Northern climate/winter driven S550 Mustangs: how are they holding up?

Mikthehun1

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I put some winter tires on the OEM 18s that came with my '18 GT. I also put a couple of sand bags in the trunk. Even with all that, I tried to avoid driving in the salty slush left behind after the plows and salt trucks do their thing. When it came time to swap out the winter wheels for my summer wheels, I wrangled the sand bags out of the trunk and discovered that some aggressive cornering had flung a bag against the subwoofer and cracked the plastic grille. This winter I'll try to secure the bags better.
There's a winter severity index for road maintenance that takes into account amount and duration of snow, freezing rain and blowing snow. The higher the number, the more severe the winter driving conditions. SE Indiana ranks in the '20s, SE Michigan (like SE Wisconsin where I am) ranks in the '40s and SW Michigan ranks in the '70s.
I have a floorjack and full-size spare in the trunk. The jack stays put in the spare well, and the wheel doesn't move too much on the carpeting. Also running winter/summers as well.





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Fly2High

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All seasons might be ok for light stuff but in no way compare to a set of winter tires for traction in snow/ice.

 

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There's a winter severity index for road maintenance that takes into account amount and duration of snow, freezing rain and blowing snow. The higher the number, the more severe the winter driving conditions. SE Indiana ranks in the '20s, SE Michigan (like SE Wisconsin where I am) ranks in the '40s and SW Michigan ranks in the '70s.
Because prevailing winds are almost always west to east, SW Michigan has lots of beautiful beaches. But, they get a lot of lake effect snow. I wonder where Sault Ste. Marie ranks?

I guess I am fortunate in that I no longer need to drive anywhere in the winter if I don't wish to.
 
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Shawn2018GT

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At 34,000 the P-Zeros had dissolved thru 2 layers of steel belts. All 4 tires. I had NEVER burned rubber (it's a DD). The Pirellis were pieces of shit.
I chose Blizzaks to run year round. Snow tires for the win. I can't notice any noise, but hard turns are a little mushier. But the GRIP! On the Pirellis, any water on the road would make it slip.
 

bknight21

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I live in Syracuse, NY and am thinking about driving my mustang during the winter. I work from home right now so I won’t have to drive very often and my car is kept in my garage. However I am thinking of getting the underside of the car sprayed with Krown for when I have to occasionally drive it. Has anyone noticed that their car’s paint gets severely damaged from driving in the winter? I have paint protection film on the front half half of the car as well as no drill rock guards. This will be my first winter with the car. Thanks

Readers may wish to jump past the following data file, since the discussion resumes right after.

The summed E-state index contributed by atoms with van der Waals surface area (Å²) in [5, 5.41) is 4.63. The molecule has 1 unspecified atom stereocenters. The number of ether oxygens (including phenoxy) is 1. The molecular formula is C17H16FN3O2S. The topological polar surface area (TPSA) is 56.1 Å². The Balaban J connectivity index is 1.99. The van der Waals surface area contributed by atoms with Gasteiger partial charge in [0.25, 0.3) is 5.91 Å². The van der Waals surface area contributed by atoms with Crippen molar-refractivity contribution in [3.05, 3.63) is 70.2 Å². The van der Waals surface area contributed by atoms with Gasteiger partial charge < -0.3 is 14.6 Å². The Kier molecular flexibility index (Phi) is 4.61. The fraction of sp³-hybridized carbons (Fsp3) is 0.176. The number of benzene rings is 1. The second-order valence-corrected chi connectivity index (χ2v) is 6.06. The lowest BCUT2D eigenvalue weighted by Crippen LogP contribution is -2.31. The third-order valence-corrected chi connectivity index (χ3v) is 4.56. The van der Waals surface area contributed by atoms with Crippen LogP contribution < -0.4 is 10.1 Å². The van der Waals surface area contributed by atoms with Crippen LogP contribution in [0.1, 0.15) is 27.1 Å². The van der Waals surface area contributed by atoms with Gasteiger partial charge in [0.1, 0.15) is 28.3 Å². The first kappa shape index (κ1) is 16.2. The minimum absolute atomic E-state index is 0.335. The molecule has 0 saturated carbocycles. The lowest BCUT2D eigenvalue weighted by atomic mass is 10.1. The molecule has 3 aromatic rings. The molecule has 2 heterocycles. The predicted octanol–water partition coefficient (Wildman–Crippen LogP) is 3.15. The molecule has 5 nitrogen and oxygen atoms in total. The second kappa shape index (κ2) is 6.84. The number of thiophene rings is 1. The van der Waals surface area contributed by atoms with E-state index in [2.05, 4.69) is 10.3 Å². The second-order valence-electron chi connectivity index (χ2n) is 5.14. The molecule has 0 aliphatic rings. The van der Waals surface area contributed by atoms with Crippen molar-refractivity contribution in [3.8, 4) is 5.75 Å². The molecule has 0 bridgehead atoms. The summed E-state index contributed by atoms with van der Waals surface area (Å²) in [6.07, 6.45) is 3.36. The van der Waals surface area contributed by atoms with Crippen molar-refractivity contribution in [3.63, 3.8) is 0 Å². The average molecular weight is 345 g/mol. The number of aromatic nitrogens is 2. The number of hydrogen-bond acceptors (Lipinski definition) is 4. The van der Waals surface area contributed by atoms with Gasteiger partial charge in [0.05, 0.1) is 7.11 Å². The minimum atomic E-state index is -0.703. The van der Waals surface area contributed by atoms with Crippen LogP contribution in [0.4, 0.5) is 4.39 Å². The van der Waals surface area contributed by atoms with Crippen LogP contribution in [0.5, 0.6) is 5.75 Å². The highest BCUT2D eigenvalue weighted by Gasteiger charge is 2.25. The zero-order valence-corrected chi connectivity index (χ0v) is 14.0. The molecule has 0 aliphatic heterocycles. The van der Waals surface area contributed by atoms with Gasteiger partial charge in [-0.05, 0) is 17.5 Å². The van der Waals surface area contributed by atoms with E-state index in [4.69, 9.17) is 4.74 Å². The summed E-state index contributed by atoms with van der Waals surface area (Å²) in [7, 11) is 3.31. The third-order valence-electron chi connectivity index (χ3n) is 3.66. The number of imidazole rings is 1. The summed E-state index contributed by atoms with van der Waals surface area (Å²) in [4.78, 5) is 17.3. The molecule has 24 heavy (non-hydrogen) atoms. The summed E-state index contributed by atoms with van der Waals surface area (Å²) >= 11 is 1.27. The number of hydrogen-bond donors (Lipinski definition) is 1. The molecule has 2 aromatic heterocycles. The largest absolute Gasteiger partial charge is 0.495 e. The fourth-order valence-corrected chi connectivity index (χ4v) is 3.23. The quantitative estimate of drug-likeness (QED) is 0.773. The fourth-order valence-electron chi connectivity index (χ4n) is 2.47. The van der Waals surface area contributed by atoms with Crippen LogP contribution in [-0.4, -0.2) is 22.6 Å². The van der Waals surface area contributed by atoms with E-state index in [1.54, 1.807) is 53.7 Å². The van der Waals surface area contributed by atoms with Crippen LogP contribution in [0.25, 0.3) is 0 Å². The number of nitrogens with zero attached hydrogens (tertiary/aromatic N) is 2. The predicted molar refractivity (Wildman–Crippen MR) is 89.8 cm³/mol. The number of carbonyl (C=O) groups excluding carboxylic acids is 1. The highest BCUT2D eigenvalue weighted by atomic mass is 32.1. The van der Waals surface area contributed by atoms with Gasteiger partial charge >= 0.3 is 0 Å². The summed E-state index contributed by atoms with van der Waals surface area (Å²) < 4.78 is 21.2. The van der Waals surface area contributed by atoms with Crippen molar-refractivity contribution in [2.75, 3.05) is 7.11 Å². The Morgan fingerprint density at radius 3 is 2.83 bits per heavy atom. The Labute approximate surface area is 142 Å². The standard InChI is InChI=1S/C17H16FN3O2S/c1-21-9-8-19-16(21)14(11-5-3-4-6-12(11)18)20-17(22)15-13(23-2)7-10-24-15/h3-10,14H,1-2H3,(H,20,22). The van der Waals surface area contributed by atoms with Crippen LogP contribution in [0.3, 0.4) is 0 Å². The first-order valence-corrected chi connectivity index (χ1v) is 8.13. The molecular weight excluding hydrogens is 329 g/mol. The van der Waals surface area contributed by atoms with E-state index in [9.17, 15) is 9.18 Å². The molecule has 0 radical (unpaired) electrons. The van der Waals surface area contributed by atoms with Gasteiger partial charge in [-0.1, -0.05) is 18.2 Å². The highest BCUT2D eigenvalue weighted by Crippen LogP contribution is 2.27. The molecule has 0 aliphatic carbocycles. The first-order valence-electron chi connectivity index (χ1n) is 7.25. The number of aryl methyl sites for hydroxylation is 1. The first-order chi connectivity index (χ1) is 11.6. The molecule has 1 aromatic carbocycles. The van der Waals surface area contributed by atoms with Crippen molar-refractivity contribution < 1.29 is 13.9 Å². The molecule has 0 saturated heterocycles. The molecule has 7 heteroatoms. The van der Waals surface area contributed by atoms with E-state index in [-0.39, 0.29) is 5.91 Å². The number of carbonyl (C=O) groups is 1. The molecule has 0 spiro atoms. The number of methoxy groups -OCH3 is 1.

NoVaGT

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Don’t forget to add weight to the trunk. For a FWD car, the engine weighs down the drive wheels. For a front engine rear wheel drive car, there’s nothing back there for weight.

I’ve got 2 60lbs bags of sand I picked up at Lowe’s in the trunk. Keeping the tank full of gas always helps. I’ve also got a Husky trunk liner in case the sand bags break. Although I should have bought 3 40lbs of sand as pulling a 60lb bag of sand out of the trunk is a pain.
Mustangs have around a 51.5%/48.5% F/R weight distribution. More weight at the back of the car ruins your suspension, and does as much good as it does bad for winter traction.

Don't do this, it's extremely bad advice. Just get the proper tires.
 

XeninWorX

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Mustangs have around a 51.5%/48.5% F/R weight distribution. More weight at the back of the car ruins your suspension, and does as much good as it does bad for winter traction.

Don't do this, it's extremely bad advice. Just get the proper tires.
hmm, maybe for the S550 it’s like that. For my S197, I’ve found driving with a near empty gas tank versus a full gas tank I had much better traction. I guess the difference between a solid rear axle and independent rear suspension.
 

Balr14

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At 34,000 the P-Zeros had dissolved thru 2 layers of steel belts. All 4 tires. I had NEVER burned rubber (it's a DD). The Pirellis were pieces of shit.
I chose Blizzaks to run year round. Snow tires for the win. I can't notice any noise, but hard turns are a little mushier. But the GRIP! On the Pirellis, any water on the road would make it slip.
I was running Blizzaks all year on my BMW. You are right, they ride great, are quiet and really grip. But they wear out very fast.
 

cmxPPL219

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I live in Syracuse, NY and am thinking about driving my mustang during the winter. I work from home right now so I won’t have to drive very often and my car is kept in my garage. However I am thinking of getting the underside of the car sprayed with Krown for when I have to occasionally drive it. Has anyone noticed that their car’s paint gets severely damaged from driving in the winter? I have paint protection film on the front half half of the car as well as no drill rock guards. This will be my first winter with the car. Thanks
Winter driving can definitely be hard on the front clip of any car.